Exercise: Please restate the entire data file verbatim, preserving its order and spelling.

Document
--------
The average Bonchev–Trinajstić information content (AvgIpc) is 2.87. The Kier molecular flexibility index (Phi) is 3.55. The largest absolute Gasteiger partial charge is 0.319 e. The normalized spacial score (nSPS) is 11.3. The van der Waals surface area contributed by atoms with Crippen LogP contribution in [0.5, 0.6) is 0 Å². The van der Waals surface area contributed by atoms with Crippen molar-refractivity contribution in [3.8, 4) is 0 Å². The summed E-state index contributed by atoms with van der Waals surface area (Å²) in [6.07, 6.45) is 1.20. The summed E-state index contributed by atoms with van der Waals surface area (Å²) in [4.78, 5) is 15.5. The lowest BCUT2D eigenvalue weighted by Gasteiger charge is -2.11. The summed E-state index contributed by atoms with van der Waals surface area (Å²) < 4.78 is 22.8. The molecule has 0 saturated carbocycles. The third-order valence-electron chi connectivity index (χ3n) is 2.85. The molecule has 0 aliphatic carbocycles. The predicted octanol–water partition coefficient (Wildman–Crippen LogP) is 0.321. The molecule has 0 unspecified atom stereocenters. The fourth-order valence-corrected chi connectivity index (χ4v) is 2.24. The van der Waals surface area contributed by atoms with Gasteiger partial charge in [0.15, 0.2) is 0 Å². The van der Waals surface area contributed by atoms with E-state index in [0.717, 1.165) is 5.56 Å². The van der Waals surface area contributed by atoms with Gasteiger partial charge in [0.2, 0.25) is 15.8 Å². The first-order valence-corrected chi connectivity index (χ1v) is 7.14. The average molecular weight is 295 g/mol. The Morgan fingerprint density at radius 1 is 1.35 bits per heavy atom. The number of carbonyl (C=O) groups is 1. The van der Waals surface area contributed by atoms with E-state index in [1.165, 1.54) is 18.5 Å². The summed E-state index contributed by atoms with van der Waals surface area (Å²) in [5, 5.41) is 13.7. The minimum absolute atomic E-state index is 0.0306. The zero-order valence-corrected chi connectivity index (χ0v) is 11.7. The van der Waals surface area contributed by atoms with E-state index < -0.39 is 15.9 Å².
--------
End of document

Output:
The average Bonchev–Trinajstić information content (AvgIpc) is 2.87. The Kier molecular flexibility index (Phi) is 3.55. The largest absolute Gasteiger partial charge is 0.319 e. The normalized spacial score (nSPS) is 11.3. The van der Waals surface area contributed by atoms with Crippen LogP contribution in [0.5, 0.6) is 0 Å². The van der Waals surface area contributed by atoms with Crippen molar-refractivity contribution in [3.8, 4) is 0 Å². The summed E-state index contributed by atoms with van der Waals surface area (Å²) in [6.07, 6.45) is 1.20. The summed E-state index contributed by atoms with van der Waals surface area (Å²) in [4.78, 5) is 15.5. The lowest BCUT2D eigenvalue weighted by Gasteiger charge is -2.11. The summed E-state index contributed by atoms with van der Waals surface area (Å²) < 4.78 is 22.8. The molecule has 0 saturated carbocycles. The third-order valence-electron chi connectivity index (χ3n) is 2.85. The molecule has 0 aliphatic carbocycles. The predicted octanol–water partition coefficient (Wildman–Crippen LogP) is 0.321. The molecule has 0 unspecified atom stereocenters. The fourth-order valence-corrected chi connectivity index (χ4v) is 2.24. The van der Waals surface area contributed by atoms with Gasteiger partial charge in [0.15, 0.2) is 0 Å². The van der Waals surface area contributed by atoms with E-state index in [0.717, 1.165) is 5.56 Å². The van der Waals surface area contributed by atoms with Gasteiger partial charge in [0.2, 0.25) is 15.8 Å². The first-order valence-corrected chi connectivity index (χ1v) is 7.14. The average molecular weight is 295 g/mol. The Morgan fingerprint density at radius 1 is 1.35 bits per heavy atom. The number of carbonyl (C=O) groups is 1. The van der Waals surface area contributed by atoms with E-state index in [1.165, 1.54) is 18.5 Å². The summed E-state index contributed by atoms with van der Waals surface area (Å²) in [5, 5.41) is 13.7. The minimum absolute atomic E-state index is 0.0306. The zero-order valence-corrected chi connectivity index (χ0v) is 11.7. The van der Waals surface area contributed by atoms with E-state index < -0.39 is 15.9 Å².